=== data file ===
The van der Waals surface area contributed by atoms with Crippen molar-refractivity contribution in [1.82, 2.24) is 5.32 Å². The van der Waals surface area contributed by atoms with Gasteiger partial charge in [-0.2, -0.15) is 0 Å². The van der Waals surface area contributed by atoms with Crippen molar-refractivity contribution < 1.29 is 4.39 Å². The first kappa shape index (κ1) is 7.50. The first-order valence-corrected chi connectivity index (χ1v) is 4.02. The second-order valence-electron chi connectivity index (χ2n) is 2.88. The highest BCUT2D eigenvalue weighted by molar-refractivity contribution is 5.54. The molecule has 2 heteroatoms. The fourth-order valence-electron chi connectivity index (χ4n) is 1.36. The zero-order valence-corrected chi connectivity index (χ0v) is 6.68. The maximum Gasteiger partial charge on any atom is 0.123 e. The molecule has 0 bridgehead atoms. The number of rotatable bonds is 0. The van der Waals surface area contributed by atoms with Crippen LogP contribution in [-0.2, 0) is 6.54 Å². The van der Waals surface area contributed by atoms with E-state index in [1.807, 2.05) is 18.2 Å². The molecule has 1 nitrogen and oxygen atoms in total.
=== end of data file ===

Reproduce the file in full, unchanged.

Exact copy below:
The van der Waals surface area contributed by atoms with Crippen molar-refractivity contribution in [1.82, 2.24) is 5.32 Å². The van der Waals surface area contributed by atoms with Gasteiger partial charge in [-0.2, -0.15) is 0 Å². The van der Waals surface area contributed by atoms with Crippen molar-refractivity contribution < 1.29 is 4.39 Å². The first kappa shape index (κ1) is 7.50. The first-order valence-corrected chi connectivity index (χ1v) is 4.02. The second-order valence-electron chi connectivity index (χ2n) is 2.88. The highest BCUT2D eigenvalue weighted by molar-refractivity contribution is 5.54. The molecule has 2 heteroatoms. The fourth-order valence-electron chi connectivity index (χ4n) is 1.36. The zero-order valence-corrected chi connectivity index (χ0v) is 6.68. The maximum Gasteiger partial charge on any atom is 0.123 e. The molecule has 0 bridgehead atoms. The number of rotatable bonds is 0. The van der Waals surface area contributed by atoms with Crippen LogP contribution in [-0.2, 0) is 6.54 Å². The van der Waals surface area contributed by atoms with E-state index in [1.807, 2.05) is 18.2 Å². The molecule has 1 nitrogen and oxygen atoms in total.